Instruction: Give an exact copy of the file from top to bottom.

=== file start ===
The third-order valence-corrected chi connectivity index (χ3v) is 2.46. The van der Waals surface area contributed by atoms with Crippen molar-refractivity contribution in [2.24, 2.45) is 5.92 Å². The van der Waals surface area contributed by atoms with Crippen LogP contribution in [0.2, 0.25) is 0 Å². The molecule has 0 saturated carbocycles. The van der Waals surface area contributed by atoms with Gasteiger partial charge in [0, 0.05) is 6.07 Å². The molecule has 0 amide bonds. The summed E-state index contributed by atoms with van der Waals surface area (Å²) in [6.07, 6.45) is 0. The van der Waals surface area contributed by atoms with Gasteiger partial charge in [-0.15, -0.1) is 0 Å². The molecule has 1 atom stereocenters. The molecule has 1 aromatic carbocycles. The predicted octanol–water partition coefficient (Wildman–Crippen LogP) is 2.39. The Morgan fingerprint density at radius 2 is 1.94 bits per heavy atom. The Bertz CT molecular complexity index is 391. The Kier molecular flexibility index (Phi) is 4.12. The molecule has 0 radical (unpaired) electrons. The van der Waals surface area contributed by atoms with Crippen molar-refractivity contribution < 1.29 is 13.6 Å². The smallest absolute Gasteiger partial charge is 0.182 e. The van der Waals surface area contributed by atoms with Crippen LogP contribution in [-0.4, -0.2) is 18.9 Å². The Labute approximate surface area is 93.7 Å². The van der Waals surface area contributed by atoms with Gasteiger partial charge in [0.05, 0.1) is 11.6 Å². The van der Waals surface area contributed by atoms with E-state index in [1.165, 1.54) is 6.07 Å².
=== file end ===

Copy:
The third-order valence-corrected chi connectivity index (χ3v) is 2.46. The van der Waals surface area contributed by atoms with Crippen molar-refractivity contribution in [2.24, 2.45) is 5.92 Å². The van der Waals surface area contributed by atoms with Crippen LogP contribution in [0.2, 0.25) is 0 Å². The molecule has 0 saturated carbocycles. The van der Waals surface area contributed by atoms with Gasteiger partial charge in [0, 0.05) is 6.07 Å². The molecule has 0 amide bonds. The summed E-state index contributed by atoms with van der Waals surface area (Å²) in [6.07, 6.45) is 0. The van der Waals surface area contributed by atoms with Gasteiger partial charge in [-0.15, -0.1) is 0 Å². The molecule has 1 atom stereocenters. The molecule has 1 aromatic carbocycles. The predicted octanol–water partition coefficient (Wildman–Crippen LogP) is 2.39. The Morgan fingerprint density at radius 2 is 1.94 bits per heavy atom. The Bertz CT molecular complexity index is 391. The Kier molecular flexibility index (Phi) is 4.12. The molecule has 0 radical (unpaired) electrons. The van der Waals surface area contributed by atoms with Crippen molar-refractivity contribution < 1.29 is 13.6 Å². The smallest absolute Gasteiger partial charge is 0.182 e. The van der Waals surface area contributed by atoms with Crippen LogP contribution in [-0.4, -0.2) is 18.9 Å². The Labute approximate surface area is 93.7 Å². The van der Waals surface area contributed by atoms with Gasteiger partial charge in [0.05, 0.1) is 11.6 Å². The van der Waals surface area contributed by atoms with E-state index in [1.165, 1.54) is 6.07 Å².